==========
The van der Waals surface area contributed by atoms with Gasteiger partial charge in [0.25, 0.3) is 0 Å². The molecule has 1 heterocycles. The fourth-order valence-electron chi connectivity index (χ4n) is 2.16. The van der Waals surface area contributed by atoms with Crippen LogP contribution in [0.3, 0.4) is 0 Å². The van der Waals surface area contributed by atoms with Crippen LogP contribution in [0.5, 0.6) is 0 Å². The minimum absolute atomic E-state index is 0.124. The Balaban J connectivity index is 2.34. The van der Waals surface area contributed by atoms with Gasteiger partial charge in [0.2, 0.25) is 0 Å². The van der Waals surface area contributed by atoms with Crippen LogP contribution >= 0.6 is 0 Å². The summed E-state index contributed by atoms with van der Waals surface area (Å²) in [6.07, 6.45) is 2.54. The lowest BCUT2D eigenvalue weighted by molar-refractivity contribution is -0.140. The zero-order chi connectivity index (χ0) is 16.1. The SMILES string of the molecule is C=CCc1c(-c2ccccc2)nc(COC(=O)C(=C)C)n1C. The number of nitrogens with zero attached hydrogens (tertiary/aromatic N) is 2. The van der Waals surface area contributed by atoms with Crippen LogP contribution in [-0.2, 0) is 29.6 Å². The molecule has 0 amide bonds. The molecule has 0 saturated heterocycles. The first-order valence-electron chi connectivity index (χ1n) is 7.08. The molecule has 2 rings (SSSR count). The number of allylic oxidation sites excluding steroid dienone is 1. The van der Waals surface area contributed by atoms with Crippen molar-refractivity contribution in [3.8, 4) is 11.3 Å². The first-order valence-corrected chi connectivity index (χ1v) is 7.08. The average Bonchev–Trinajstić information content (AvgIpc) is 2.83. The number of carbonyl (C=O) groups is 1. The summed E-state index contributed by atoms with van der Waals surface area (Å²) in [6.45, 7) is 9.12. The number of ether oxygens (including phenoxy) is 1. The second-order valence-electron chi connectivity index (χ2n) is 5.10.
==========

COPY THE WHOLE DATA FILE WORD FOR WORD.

The van der Waals surface area contributed by atoms with Gasteiger partial charge in [0.25, 0.3) is 0 Å². The molecule has 1 heterocycles. The fourth-order valence-electron chi connectivity index (χ4n) is 2.16. The van der Waals surface area contributed by atoms with Crippen LogP contribution in [0.3, 0.4) is 0 Å². The van der Waals surface area contributed by atoms with Crippen LogP contribution in [0.5, 0.6) is 0 Å². The minimum absolute atomic E-state index is 0.124. The Balaban J connectivity index is 2.34. The van der Waals surface area contributed by atoms with Gasteiger partial charge in [0.2, 0.25) is 0 Å². The van der Waals surface area contributed by atoms with Crippen LogP contribution >= 0.6 is 0 Å². The summed E-state index contributed by atoms with van der Waals surface area (Å²) in [6.07, 6.45) is 2.54. The lowest BCUT2D eigenvalue weighted by molar-refractivity contribution is -0.140. The zero-order chi connectivity index (χ0) is 16.1. The SMILES string of the molecule is C=CCc1c(-c2ccccc2)nc(COC(=O)C(=C)C)n1C. The number of nitrogens with zero attached hydrogens (tertiary/aromatic N) is 2. The van der Waals surface area contributed by atoms with Crippen LogP contribution in [-0.2, 0) is 29.6 Å². The molecule has 0 amide bonds. The molecule has 0 saturated heterocycles. The first-order valence-electron chi connectivity index (χ1n) is 7.08. The molecule has 2 rings (SSSR count). The number of allylic oxidation sites excluding steroid dienone is 1. The van der Waals surface area contributed by atoms with Crippen molar-refractivity contribution in [3.8, 4) is 11.3 Å². The first-order valence-corrected chi connectivity index (χ1v) is 7.08. The average Bonchev–Trinajstić information content (AvgIpc) is 2.83. The number of carbonyl (C=O) groups is 1. The summed E-state index contributed by atoms with van der Waals surface area (Å²) in [6.45, 7) is 9.12. The number of ether oxygens (including phenoxy) is 1. The second-order valence-electron chi connectivity index (χ2n) is 5.10.